Short-term recovery plan good but SMEs could have got more, says association

The Small and Medium Enterprises Association of Malaysia says two-thirds of SMEs need government help.

KOTA KINABALU: The Small and Medium Enterprises Association of Malaysia welcomed the RM35 billion “Penjana” economic recovery plan unveiled by the government today but lamented that it still fell short of what it had fought for.

Its president Michael Kang said he had previously asked the government to set aside at least RM50 billion to help SMEs kickstart the economy.

Kang said market liquidity had been reduced to zero because of the lockdown measures during the past three months.

He said one-third of SMEs had the means to resume operations while the rest needed help from the government.

“The market has lost about RM2.4 billion a day or a total of RM200 billion for the period,” he said.

“About 70% of SMEs need direct financing from the government so they can pay suppliers and other debts and to get the engine moving.”

However, Kang said, the initiatives unveiled by Prime Minister Muhyiddin Yassin allocated RM2 billion by the banking sector to assist SMEs, “which is far from what we had asked for”.

Billed as a short-term economic recovery plan (ERP), the Penjana or Pelan Jana Semula Ekonomi Negara programme has three main goals: to empower the people, propel businesses and stimulate the economy.

Muhyiddin said to help the SME industry, the banking sector will extend RM2 billion through the Penjana SME financing scheme, with each SME allowed to apply for a maximum of RM500,000 starting from mid-June.

Sabah SME Association president Foo Ngee Kee also welcomed the incentives under the package, calling it comprehensive, but hoped the government would improve its delivery system, particularly on the wage subsidy.

Foo said many SMEs in Sabah have yet to receive disbursements of RM1,200 per worker to pay wages in April, for which they have paid out using their own funds.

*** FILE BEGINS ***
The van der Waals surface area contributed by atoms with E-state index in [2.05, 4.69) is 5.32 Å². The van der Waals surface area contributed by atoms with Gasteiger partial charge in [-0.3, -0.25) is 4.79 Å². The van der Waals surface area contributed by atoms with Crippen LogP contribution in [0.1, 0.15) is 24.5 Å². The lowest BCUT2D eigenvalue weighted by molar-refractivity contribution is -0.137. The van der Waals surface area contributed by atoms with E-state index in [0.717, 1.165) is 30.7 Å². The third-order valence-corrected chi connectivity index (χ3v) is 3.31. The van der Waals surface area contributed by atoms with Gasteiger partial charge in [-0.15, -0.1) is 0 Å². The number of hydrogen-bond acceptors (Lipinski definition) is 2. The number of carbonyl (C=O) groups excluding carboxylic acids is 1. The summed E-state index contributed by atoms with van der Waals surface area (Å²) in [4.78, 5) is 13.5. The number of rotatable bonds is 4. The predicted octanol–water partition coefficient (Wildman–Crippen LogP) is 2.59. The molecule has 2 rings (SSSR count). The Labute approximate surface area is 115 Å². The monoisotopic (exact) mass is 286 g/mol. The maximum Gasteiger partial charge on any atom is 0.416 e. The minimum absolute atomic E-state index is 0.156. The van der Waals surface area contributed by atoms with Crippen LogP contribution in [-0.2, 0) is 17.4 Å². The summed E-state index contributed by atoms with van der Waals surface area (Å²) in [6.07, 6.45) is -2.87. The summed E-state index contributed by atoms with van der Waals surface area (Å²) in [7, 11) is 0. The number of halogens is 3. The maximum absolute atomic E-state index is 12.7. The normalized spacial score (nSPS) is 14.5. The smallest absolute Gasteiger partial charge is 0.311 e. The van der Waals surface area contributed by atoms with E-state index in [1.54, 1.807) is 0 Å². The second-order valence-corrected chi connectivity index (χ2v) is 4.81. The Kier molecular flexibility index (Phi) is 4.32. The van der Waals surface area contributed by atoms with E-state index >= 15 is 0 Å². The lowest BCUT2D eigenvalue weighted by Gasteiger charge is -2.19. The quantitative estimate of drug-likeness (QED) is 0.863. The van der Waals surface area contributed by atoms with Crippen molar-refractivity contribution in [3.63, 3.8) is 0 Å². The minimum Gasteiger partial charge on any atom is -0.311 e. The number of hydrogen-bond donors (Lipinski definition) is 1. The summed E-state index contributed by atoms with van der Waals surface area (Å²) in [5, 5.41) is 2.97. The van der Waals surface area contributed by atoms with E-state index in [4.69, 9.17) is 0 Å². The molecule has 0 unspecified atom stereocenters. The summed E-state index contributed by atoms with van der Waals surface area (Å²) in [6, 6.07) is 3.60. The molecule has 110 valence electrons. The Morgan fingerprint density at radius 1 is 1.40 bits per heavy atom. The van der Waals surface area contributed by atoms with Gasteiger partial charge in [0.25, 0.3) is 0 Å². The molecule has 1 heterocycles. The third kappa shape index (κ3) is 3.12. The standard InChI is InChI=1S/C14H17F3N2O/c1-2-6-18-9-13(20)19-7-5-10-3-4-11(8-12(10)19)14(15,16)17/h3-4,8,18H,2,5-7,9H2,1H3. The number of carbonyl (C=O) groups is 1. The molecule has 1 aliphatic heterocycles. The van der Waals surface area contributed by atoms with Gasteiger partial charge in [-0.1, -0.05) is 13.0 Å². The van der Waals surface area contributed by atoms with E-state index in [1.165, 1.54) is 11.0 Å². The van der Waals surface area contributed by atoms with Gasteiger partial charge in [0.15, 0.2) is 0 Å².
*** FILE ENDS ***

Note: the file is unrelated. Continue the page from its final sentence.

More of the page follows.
“If the disbursements are not forthcoming, many will have to use their own money again and this will add to the cash flow problem of the SMEs.

“I am happy the wage subsidy has been extended for another three months, but the delivery will have to be on time,” he said.

Malaysian Employers Federation executive director Shamsuddin Bardan applauded the package, saying it was a breath of “fresh air” for employers and employees struggling during the conditional movement control order (CMCO).

He said the RM5 billion allocation in wage subsidy to 2.8 million employees, extended by three more months, would encourage companies to retain their staff.

“However, the government should consider a longer period as the lingering negative impact of Covid-19 may extend to next year,” he said, adding the government should also consider allocating more funds for this subsidy.

Shamsuddin said the RM1.5 billion under the Employee Incentive Programme, which aims to benefit 300,000 job-seekers, would also encourage employers to hire unemployed individuals and youths.

“This is especially for professionals under the age of 40 and the unemployed over 40, and people with disabilities.

“The training incentives that were announced would encourage employers to engage the unemployed youths and provide them with the necessary skills and knowledge, especially in information technology,” he said.

He also said MEF was pleased that workers in the gig economy would be given social protection under Socso and EPF.

“The setting up of a special committee on national employment is a step in the right direction as this would help to ensure coordination on the kind of careers to be pursued by new entrants in the labour market,” he said.

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